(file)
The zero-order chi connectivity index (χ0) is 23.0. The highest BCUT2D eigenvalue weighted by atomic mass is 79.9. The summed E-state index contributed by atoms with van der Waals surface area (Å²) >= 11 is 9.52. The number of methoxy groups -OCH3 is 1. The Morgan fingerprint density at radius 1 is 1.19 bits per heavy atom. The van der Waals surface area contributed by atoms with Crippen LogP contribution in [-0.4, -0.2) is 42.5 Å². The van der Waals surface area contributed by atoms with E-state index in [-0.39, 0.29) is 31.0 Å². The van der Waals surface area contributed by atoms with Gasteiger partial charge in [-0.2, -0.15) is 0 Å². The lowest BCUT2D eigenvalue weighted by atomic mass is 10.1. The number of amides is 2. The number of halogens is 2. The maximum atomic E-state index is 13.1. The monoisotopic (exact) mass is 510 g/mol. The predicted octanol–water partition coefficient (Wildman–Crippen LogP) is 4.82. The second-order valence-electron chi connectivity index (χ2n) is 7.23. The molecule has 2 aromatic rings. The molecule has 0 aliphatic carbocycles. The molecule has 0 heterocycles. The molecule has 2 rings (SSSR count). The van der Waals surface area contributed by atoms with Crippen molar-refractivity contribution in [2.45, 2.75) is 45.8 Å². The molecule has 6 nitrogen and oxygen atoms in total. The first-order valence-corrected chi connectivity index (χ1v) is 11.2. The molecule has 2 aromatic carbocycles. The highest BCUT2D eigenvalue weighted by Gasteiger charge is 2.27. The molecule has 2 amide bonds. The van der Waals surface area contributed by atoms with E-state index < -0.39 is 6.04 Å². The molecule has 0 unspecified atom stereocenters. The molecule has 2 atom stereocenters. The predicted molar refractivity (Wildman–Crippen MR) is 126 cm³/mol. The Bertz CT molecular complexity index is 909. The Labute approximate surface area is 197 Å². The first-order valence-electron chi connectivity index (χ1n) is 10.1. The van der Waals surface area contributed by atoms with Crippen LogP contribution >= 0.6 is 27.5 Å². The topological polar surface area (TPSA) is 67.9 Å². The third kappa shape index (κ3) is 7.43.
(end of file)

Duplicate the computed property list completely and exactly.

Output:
The zero-order chi connectivity index (χ0) is 23.0. The highest BCUT2D eigenvalue weighted by atomic mass is 79.9. The summed E-state index contributed by atoms with van der Waals surface area (Å²) >= 11 is 9.52. The number of methoxy groups -OCH3 is 1. The Morgan fingerprint density at radius 1 is 1.19 bits per heavy atom. The van der Waals surface area contributed by atoms with Crippen LogP contribution in [-0.4, -0.2) is 42.5 Å². The van der Waals surface area contributed by atoms with E-state index in [-0.39, 0.29) is 31.0 Å². The van der Waals surface area contributed by atoms with Gasteiger partial charge in [-0.2, -0.15) is 0 Å². The lowest BCUT2D eigenvalue weighted by atomic mass is 10.1. The number of amides is 2. The number of halogens is 2. The maximum atomic E-state index is 13.1. The monoisotopic (exact) mass is 510 g/mol. The predicted octanol–water partition coefficient (Wildman–Crippen LogP) is 4.82. The second-order valence-electron chi connectivity index (χ2n) is 7.23. The molecule has 2 aromatic rings. The molecule has 0 aliphatic carbocycles. The molecule has 0 heterocycles. The molecule has 2 rings (SSSR count). The van der Waals surface area contributed by atoms with Crippen molar-refractivity contribution in [2.45, 2.75) is 45.8 Å². The molecule has 6 nitrogen and oxygen atoms in total. The first-order valence-corrected chi connectivity index (χ1v) is 11.2. The molecule has 2 aromatic carbocycles. The highest BCUT2D eigenvalue weighted by Gasteiger charge is 2.27. The molecule has 2 amide bonds. The van der Waals surface area contributed by atoms with E-state index < -0.39 is 6.04 Å². The molecule has 0 unspecified atom stereocenters. The molecule has 2 atom stereocenters. The predicted molar refractivity (Wildman–Crippen MR) is 126 cm³/mol. The Bertz CT molecular complexity index is 909. The Labute approximate surface area is 197 Å². The first-order valence-electron chi connectivity index (χ1n) is 10.1. The van der Waals surface area contributed by atoms with Crippen LogP contribution >= 0.6 is 27.5 Å². The topological polar surface area (TPSA) is 67.9 Å². The third kappa shape index (κ3) is 7.43.